Typography Terms You Should Now

By Nathatype Studio on March 25, 2022

Typography Terms You Should Now — Humans consciously created the first written text forms and letters about 5,000 years ago. Since then, letters have become important means of communication which has developed for years along with the development of science and technology leading to its way of digital communication.


One of significant elements in graphic design is typography. According to the Wikipedia, typography is the art and technique of arranging type to make written language legible, readable and appealing when displayed. To common people, they find it unusual about typography terms. If you are interested in designing especially typography, you need to learn various terms used in it.

Terms of typography are explained in the following description. Check this out!



In the traditional typography especially in metal print, a font is a group of characterized metal which represents complete characters from a certain design (all characters, numbers, signs, symbols, etc.). Today’s fonts refer to a group of complete characters from a certain type of design or letter in a digital form.

A typography is one of graphic design terms which does not stand alone and is related to other fields of science. In simpler words, a typography is a specific letter design, such as Times New Roman.

A non-standard variation (sometimes decorative) comes from the existing characters as additional options in the font file.

An individual symbol from a group of complete characters forming typography can be in the forms of letters, numbers, punctuation, etc.



Serif is a short line or a lengthwise sticky scratch at the edge of an open area of a letter.

Sans Serif / Sans
It literally means ‘without line’. You can also see some sample here.

It is an imaginary border line between letters and other characters.

Cap Line

It is an imaginary line that marks the top border of capital letters and some lowercases (ascender).

It is a tilt version of a letter type.

The height of a lowercase is usually based on the lowercase ‘x’, excluding ascenders and descenders.

It means a horizontal distance of two characters in a row adjusting the kerning to create an equal display.

Tracking / Letter Spacing
It means the equal amount of distances between characters in a complete text.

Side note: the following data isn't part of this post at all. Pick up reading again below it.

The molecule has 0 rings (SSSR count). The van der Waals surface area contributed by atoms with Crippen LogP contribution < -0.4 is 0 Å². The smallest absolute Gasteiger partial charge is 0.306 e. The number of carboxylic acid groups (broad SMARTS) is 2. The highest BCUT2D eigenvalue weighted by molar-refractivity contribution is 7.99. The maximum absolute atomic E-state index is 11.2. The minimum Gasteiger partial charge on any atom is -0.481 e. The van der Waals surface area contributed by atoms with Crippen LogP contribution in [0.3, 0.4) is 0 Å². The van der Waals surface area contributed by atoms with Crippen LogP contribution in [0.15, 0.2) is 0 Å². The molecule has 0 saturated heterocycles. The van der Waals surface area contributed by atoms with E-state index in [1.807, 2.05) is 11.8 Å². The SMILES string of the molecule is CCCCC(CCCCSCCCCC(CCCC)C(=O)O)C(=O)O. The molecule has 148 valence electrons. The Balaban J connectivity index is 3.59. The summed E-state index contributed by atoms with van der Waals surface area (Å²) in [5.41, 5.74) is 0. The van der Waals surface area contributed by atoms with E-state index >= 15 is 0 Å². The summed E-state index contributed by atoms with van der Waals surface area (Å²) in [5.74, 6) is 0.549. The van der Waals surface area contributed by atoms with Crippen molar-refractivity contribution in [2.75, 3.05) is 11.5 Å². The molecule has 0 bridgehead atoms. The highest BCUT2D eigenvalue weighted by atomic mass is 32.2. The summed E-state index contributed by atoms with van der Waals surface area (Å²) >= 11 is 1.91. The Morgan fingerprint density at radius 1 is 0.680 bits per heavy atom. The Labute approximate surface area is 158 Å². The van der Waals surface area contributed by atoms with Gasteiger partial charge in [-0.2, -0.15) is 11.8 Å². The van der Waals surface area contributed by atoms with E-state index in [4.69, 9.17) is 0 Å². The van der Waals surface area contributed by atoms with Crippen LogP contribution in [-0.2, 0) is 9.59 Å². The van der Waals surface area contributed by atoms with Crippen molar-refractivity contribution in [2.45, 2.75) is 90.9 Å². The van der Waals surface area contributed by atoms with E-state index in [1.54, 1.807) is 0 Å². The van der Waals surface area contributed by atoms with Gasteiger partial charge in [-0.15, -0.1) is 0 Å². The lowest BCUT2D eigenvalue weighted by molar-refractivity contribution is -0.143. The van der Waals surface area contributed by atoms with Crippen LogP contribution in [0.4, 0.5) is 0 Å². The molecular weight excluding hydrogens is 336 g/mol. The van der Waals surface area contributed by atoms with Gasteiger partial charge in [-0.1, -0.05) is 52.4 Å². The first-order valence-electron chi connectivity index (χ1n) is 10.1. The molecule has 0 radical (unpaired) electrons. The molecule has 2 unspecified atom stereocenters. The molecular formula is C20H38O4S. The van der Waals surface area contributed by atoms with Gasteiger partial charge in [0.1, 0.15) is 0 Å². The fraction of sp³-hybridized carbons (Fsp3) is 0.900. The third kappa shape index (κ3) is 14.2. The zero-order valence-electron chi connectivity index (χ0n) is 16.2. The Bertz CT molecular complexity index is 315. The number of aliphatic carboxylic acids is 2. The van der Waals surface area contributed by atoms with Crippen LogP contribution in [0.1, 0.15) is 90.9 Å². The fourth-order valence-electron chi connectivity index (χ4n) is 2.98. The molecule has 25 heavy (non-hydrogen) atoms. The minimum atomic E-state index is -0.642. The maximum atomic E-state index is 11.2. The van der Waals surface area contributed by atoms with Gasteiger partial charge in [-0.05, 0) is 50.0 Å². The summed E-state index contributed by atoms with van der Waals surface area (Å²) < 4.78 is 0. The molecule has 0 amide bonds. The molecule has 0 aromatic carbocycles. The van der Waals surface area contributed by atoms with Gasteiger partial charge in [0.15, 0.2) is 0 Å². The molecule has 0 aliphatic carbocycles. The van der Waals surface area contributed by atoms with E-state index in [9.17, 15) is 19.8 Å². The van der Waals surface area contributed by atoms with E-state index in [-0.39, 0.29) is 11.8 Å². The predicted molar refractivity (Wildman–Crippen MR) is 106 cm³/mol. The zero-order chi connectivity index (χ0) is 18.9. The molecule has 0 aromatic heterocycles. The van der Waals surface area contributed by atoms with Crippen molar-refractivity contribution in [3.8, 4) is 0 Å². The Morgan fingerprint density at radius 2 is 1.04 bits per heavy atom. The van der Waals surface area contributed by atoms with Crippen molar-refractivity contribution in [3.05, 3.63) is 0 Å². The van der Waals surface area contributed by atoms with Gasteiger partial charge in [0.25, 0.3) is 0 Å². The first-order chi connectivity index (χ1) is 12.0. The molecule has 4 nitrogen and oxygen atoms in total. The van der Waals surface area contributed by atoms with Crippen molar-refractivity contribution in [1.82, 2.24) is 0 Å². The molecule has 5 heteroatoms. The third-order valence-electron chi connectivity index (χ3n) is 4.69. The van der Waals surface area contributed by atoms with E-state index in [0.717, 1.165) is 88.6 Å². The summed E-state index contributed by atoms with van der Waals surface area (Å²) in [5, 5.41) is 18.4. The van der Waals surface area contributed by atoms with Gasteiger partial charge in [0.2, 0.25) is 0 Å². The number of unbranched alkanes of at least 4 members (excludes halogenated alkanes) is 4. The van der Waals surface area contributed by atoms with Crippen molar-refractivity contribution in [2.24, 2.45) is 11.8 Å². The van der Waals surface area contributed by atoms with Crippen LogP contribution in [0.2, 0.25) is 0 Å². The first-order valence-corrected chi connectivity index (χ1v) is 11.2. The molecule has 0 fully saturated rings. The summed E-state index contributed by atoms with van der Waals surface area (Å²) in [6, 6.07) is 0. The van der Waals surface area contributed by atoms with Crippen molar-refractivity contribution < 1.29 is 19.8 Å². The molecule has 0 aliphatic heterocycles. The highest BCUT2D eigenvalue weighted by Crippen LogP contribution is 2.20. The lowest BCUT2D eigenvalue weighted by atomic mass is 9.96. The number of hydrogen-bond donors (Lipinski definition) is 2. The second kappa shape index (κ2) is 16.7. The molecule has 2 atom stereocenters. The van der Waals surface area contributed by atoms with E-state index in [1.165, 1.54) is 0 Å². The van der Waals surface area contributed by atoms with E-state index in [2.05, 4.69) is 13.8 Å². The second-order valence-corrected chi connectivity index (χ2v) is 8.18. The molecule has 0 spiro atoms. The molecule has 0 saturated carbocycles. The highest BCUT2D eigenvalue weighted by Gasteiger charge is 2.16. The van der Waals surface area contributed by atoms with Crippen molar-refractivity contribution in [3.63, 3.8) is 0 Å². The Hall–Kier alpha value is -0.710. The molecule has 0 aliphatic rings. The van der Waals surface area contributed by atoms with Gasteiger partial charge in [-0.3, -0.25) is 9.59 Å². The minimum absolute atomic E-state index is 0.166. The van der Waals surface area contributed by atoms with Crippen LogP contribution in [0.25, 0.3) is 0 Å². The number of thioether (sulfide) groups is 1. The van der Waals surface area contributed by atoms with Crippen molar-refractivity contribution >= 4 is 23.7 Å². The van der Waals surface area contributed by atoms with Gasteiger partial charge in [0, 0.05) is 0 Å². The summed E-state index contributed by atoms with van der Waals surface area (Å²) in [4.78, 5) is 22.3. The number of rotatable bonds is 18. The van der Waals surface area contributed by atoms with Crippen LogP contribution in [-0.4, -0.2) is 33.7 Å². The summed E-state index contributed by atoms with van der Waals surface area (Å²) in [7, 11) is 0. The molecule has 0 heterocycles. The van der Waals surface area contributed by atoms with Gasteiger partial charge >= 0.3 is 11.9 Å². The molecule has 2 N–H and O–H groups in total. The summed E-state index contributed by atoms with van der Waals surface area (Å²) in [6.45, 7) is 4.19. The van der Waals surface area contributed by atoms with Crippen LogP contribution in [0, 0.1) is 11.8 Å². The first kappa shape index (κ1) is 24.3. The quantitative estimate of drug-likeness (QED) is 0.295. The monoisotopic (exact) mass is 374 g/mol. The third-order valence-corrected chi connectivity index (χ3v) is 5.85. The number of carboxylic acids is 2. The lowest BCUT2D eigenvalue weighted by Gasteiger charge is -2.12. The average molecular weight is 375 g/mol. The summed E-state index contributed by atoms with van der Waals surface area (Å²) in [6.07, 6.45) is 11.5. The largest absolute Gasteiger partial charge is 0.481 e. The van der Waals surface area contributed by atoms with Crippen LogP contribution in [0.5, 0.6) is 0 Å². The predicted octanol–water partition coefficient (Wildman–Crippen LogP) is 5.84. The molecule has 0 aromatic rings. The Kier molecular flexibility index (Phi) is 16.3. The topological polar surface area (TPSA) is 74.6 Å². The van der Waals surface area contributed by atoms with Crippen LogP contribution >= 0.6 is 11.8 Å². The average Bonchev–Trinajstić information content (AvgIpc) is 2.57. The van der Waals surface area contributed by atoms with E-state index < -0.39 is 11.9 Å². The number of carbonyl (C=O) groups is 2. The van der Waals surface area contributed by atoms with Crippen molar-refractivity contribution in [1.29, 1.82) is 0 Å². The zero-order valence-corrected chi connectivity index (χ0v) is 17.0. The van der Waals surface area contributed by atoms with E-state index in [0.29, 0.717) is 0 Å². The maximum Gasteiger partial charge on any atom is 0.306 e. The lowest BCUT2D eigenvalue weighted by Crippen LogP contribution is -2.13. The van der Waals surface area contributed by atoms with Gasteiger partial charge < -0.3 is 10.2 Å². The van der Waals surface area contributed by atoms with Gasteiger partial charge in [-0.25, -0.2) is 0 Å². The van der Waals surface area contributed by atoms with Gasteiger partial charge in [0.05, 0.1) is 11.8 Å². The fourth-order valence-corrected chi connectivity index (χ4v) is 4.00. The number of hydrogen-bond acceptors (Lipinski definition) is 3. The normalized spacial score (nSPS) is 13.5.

Leading / Line Spacing
It means a vertical distance from the text row (from the back line to the back line).

It is a straight line or curve.

It is a straight vertical line or a straight diagonal line.

Arc of Stem
It is a curve stroke which continues to Stem.

It means a part of a character (g, j, p, q, y, J) which declines on the base line.

It means part of lowercase characters (b, d, f, h, k, l, t) which lengthwises on top of the lowercase x.

It is part of the stem which is equal the base line.

It is a point where the stroke meets the stem.

It is a connecting point at the top position of a letter form where two strokes meet. It can be round, sharp, flat, etc.

It is a point below a character where two strokes meet.

It means the inner angle where two strokes meet.

It is horizontal or diagonal at the top position which is tighten on one end but loose on the other end.

It is a short stroke and declining on a letter form.

It is a curve on letters h, m, or n.

Bar / Crossbar
It is a horizontal line in characters such as A, H, R, e or f.

Cross Stroke
It is a line that cuts past the stalk of a letter.

A curved stroke creates a closed area in character (later called the counter).

It means some part or the whole part is covered in a character and bordered by curva, stroke or stem.

It is an open area or partly covered in negative space created by open counter.

It is a type of a letter that has two counters.

It is the end of a stroke which is not ended with a serif.

Two or more connected letters form a certain character, especially decorative.

It is a decorative ornament replacing terminal or serif.


Those are the terms frequently used in a typography. Mark this article to learn more about typography terms. Good luck!

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